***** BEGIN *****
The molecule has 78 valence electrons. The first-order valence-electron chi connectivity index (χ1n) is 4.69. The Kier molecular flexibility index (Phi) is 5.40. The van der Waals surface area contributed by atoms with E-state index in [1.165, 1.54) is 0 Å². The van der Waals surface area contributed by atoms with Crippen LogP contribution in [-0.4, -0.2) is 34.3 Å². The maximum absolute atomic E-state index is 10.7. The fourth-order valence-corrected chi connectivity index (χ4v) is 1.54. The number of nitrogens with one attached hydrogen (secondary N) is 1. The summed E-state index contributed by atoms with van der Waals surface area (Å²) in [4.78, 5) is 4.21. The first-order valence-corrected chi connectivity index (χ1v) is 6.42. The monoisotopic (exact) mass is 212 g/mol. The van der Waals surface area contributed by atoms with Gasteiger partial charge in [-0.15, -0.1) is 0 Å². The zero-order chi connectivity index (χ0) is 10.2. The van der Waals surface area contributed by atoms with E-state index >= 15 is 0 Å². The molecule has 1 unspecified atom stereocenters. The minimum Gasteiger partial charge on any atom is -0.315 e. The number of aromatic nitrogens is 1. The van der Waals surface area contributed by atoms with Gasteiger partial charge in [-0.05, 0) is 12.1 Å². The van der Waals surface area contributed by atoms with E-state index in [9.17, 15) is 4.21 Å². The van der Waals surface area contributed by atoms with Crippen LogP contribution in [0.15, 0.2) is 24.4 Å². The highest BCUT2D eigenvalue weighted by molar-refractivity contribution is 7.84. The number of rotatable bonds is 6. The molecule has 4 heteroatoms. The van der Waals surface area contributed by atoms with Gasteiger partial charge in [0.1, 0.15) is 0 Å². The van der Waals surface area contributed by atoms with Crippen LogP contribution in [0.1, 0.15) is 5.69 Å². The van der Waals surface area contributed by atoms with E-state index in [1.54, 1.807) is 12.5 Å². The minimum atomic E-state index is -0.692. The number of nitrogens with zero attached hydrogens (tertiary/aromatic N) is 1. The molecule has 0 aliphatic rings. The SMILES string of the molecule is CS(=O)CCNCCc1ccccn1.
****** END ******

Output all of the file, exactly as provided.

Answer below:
The molecule has 78 valence electrons. The first-order valence-electron chi connectivity index (χ1n) is 4.69. The Kier molecular flexibility index (Phi) is 5.40. The van der Waals surface area contributed by atoms with E-state index in [1.165, 1.54) is 0 Å². The van der Waals surface area contributed by atoms with Crippen LogP contribution in [-0.4, -0.2) is 34.3 Å². The maximum absolute atomic E-state index is 10.7. The fourth-order valence-corrected chi connectivity index (χ4v) is 1.54. The number of nitrogens with one attached hydrogen (secondary N) is 1. The summed E-state index contributed by atoms with van der Waals surface area (Å²) in [4.78, 5) is 4.21. The first-order valence-corrected chi connectivity index (χ1v) is 6.42. The monoisotopic (exact) mass is 212 g/mol. The van der Waals surface area contributed by atoms with Gasteiger partial charge in [-0.15, -0.1) is 0 Å². The zero-order chi connectivity index (χ0) is 10.2. The van der Waals surface area contributed by atoms with E-state index >= 15 is 0 Å². The molecule has 1 unspecified atom stereocenters. The minimum Gasteiger partial charge on any atom is -0.315 e. The number of aromatic nitrogens is 1. The van der Waals surface area contributed by atoms with Gasteiger partial charge in [-0.05, 0) is 12.1 Å². The van der Waals surface area contributed by atoms with E-state index in [9.17, 15) is 4.21 Å². The van der Waals surface area contributed by atoms with Crippen LogP contribution in [0.15, 0.2) is 24.4 Å². The highest BCUT2D eigenvalue weighted by molar-refractivity contribution is 7.84. The number of rotatable bonds is 6. The molecule has 4 heteroatoms. The van der Waals surface area contributed by atoms with Gasteiger partial charge in [0.1, 0.15) is 0 Å². The van der Waals surface area contributed by atoms with Crippen LogP contribution in [0.1, 0.15) is 5.69 Å². The van der Waals surface area contributed by atoms with E-state index in [1.54, 1.807) is 12.5 Å². The minimum atomic E-state index is -0.692. The number of nitrogens with zero attached hydrogens (tertiary/aromatic N) is 1. The molecule has 0 aliphatic rings. The SMILES string of the molecule is CS(=O)CCNCCc1ccccn1.